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Theatre by David Mamet

Theatre (2010)

by David Mamet

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Mamet, in his new role as apostate, explores the theatre, starting from the time of Stanislavsky and Chekov, whose plays needed to be secretive, first because of the totalitarian czars, then because of the totalitarian Bolsheviks. So nothing was explicit. But this tradition he says has carried on erroneously into the present, with bad consequences for the health of theatre.

He lambasts "Method" acting, since in his view there are no hidden lives to the characters other than what is made explicit by the words they actually say, as well as all the machinery and bureaucracy of modern theatre. He also demotes directing, since, for him, it's all up to the actors and the script, and the director has little role except for blocking the scenes.

It's a nice little read. In the section I found most interesting, he likens a good dramatic play to a communal and instinctual hunt, with the audience repeatedly asking, "Then what?"

He makes the ultimate point that it's the irrationality of a theatre audience that a good drama taps into; that it's about turning off one's rationality and getting back into something more primitive and deeply satisfying for a bit of time. ( )
  br77rino | Mar 27, 2014 |
Essays by the writer and director on staging a play based on his life-long experiences. Interesting and very direct opinions on schools of acting and directing, the value - or lack of value - in the rehearsal process . The primary importance of the text, particular plot. A short, entertaining read. ( )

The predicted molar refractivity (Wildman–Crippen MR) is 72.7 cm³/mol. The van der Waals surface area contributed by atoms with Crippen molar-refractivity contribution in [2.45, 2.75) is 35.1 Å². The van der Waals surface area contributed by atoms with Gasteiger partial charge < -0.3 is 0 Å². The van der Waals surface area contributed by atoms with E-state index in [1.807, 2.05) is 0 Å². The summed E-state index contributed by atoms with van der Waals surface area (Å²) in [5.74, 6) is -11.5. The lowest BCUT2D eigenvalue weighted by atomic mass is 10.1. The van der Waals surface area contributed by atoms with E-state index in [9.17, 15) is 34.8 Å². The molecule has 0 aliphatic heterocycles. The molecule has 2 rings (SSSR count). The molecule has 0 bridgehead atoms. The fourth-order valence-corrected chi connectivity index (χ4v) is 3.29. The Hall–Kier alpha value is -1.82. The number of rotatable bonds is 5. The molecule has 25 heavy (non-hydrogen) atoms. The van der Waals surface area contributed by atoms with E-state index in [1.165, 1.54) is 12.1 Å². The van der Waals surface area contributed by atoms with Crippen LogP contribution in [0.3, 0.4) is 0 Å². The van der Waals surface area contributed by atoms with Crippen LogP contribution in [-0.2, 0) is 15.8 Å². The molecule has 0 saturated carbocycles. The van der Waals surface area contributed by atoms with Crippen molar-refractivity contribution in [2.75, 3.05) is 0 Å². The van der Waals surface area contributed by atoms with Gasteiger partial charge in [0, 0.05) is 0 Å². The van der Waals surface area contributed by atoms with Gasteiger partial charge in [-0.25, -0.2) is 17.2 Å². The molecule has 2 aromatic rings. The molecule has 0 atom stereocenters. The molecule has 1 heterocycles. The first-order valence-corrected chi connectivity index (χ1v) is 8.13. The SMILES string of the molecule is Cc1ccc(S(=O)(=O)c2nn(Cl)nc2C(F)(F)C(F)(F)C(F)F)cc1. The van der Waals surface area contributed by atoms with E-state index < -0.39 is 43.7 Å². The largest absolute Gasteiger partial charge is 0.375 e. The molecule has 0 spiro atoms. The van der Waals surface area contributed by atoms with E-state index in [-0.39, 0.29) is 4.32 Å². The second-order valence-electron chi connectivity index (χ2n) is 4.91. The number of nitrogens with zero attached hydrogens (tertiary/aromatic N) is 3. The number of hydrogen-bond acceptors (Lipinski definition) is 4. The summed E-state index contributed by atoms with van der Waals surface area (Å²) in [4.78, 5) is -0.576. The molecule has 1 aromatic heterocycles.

si | Feb 26, 2013 |
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A cranky collection of essays that take on pretentious directors and subsidized productions.
I have to admit that Mamet’s certainties and oversimplifications sometimes make one feel one is being bludgeoned over the head. But there is so much pretentiousness in the theatre, so much fluffy thinking and luvvie-speak, that Mamet’s firm views strike me as a bracing and necessary corrective even if they do sometimes seem brutally reductive.
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The arena, the card-table, the magic circle, the temple, the stage, the screen, the tennis court, the court of justice, etc., are all in form and function play-grounds, i.e., forbidden spots, isolated, hedged round, hallowed, within which special rules obtain. All are temporary worlds within the ordinary world, dedicated to the perforance of an act apart.
- Johan Huizinga, Homo Ludens
This book is dedicated to Linda Kimbrough
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I read a lot of technical material about the theatre when I was young.
There is no such thing as a ''Stanislavsky actor'' or a Meisner actor'' or a ''Method actor''. There are actors (of varying abilities) and nonactors.
Man is a predator. We know this because our eyes are in the front of our heads. The same conclusion may be reached by reading the newspapers.
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Amazon.com Product Description (ISBN 086547947X, Paperback)

If theatre were a religion, explains David Mamet in his opening chapter, “many of the observations and suggestions in this book might be heretical.” As always, Mamet delivers on his promise: in Theatre, the acclaimed author of Glengarry Glen Ross and Speed the Plow calls for nothing less than the death of the director and the end of acting theory. For Mamet, either actors are good or they are non-actors, and good actors generally work best without the interference of a director, however well-intentioned. Issue plays, political correctness, method actors, impossible directions, Stanislavksy, and elitists all fall under Mamet’s critical gaze. To students, teachers, and directors who crave a blast of fresh air in a world that can be insular and fearful of change, Theatre throws down a gauntlet that challenges everyone to do better, including Mamet himself.

(retrieved from Amazon Thu, 12 Mar 2015 18:25:36 -0400)

Calls for no less than the death of the director and the end to acting theory, arguing that either actors are good or they are non-actors, and that good actors work best without the interference of a director.

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